Demolition of buildings has been seen – about 15 million sq ft of space is thought to have been scrapped nationally in the past 12 months. Redundancies are becoming more common as companies look for the funds to finance the tax while 15% of shops are estimated to be empty by Christmas.

Stephen Robertson, director general of the British Retail Consortium, said: "The irony is a third of what the Chancellor gains in extra business rates will be lost to him as a reduced retail sector delivers lower amounts of other taxes and the benefits bill rises.

"Alistair Darling must use his Budget to announce an immediate freeze on all new business rate burdens and the reinstatement of empty property rates relief."

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0 thoughts on “Brown’s empty rates ‘compounding recession’ say Tories

  1. Robert Gibson

    “All spin and no substance” – is how Jerry Schurder head of business rates at Gerald Eve which advises 40% of the FTSE 100 on property matters dismissed the UK budget.

    The Chancellor passed up the opportunity to make a real difference to businesses by making meaningful changes to the business rates system, in place of the previously announced ‘soundbite savings’.

    The Government’s stated reasons for removing empty property rates relief, whilst questionable in a boom period, have simply no validity in a recession. Moving the exemption for 2009/10 from RV £2,200 to RV £15,000 as announced in last November’s pre-Budget Report merely tinkered at the edges and did nothing to assist those facing the largest empty property rates bills. EPR is a tax on business failure and the lack of reform in the Budget will lead to more businesses going under and will further deter regeneration projects. Even when those green shoots do eventually appear, no developer is going to commence a scheme if there is a risk of having to pay rates whilst seeking an occupier.

    And it is becoming increasingly clear that the Chancellor’s announcement at the end of March that businesses would be able to defer 60% of the increase in this year’s rates bills, is of marginal benefit to businesses and many will simply not be willing to jump through the administrative hoops in order to qualify. The Chancellor ought to have used the Budget as the opportunity to announce that 60% of the increase would be cancelled, not just deferred – but as a minimum he should have ensured that all businesses would automatically receive reduced rates bills with the increase being deferred. Instead, businesses are having to pay the full increase until the Summer, possibly longer, until new Regulations have been enacted, and will then need to apply individually for each property if they wish to defer part of the increase. And this from a Government that claims it is reducing red tape!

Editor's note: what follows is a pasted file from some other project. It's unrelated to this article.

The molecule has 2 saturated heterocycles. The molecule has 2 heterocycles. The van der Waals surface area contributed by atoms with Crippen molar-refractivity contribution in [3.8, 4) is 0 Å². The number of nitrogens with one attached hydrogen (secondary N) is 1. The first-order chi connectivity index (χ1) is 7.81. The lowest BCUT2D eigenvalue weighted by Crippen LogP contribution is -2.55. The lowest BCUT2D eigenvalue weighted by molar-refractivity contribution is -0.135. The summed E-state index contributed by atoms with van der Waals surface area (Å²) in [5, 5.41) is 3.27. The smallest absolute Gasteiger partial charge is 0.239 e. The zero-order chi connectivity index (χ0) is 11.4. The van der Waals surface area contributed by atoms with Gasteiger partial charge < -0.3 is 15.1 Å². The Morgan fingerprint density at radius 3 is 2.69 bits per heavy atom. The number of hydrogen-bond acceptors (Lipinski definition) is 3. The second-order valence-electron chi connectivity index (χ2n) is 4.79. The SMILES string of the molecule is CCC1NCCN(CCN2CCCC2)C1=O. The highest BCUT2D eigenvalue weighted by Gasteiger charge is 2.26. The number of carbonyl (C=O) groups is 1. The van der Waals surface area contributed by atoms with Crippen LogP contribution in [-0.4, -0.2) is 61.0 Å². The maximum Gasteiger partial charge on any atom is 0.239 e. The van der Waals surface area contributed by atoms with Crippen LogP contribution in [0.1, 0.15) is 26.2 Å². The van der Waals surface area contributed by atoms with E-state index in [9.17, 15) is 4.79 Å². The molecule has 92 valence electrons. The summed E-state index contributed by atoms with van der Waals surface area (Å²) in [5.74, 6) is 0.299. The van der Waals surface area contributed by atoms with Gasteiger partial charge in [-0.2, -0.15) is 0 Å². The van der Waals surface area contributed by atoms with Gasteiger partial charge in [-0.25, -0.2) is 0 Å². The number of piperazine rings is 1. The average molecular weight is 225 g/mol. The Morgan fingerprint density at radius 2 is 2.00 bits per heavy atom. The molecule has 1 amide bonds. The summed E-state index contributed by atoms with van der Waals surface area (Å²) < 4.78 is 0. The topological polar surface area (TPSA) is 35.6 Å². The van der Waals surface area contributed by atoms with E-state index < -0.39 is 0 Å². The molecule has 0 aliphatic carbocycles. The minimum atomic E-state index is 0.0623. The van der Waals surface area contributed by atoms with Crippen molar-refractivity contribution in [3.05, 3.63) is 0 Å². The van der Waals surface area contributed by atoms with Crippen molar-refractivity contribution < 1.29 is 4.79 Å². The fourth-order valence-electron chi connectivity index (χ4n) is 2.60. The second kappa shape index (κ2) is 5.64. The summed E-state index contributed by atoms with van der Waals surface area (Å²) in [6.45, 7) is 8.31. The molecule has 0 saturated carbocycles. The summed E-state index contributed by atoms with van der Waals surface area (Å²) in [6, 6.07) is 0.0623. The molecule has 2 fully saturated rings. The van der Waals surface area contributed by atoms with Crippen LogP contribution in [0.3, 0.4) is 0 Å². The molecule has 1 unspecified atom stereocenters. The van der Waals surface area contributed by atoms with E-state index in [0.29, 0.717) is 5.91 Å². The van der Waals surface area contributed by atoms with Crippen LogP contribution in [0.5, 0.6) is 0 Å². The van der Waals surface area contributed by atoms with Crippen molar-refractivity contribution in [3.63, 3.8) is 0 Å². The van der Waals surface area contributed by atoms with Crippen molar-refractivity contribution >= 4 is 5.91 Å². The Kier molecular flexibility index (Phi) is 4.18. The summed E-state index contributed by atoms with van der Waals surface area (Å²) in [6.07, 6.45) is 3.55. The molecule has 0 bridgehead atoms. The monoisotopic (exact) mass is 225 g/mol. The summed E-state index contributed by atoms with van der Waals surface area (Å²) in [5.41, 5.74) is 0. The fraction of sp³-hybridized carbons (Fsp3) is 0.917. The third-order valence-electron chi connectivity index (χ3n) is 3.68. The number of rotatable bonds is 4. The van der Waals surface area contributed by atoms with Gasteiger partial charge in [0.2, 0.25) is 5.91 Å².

2. David Flood Rateable Value Ltd

    The tax on empty properties can be legally mitigated if a short term occupier is put in the property. Intermittent occupation is a legitimate way of reducing the negative effects of this bad tax and in doing so can help to make space available on a flexible low cost basis.
    David Flood
    Rateable Value Ltd
    Support our petition to extend the rates void period to twelve months at
    For more information you can visit our website at
    Also see the Empty Rates Website at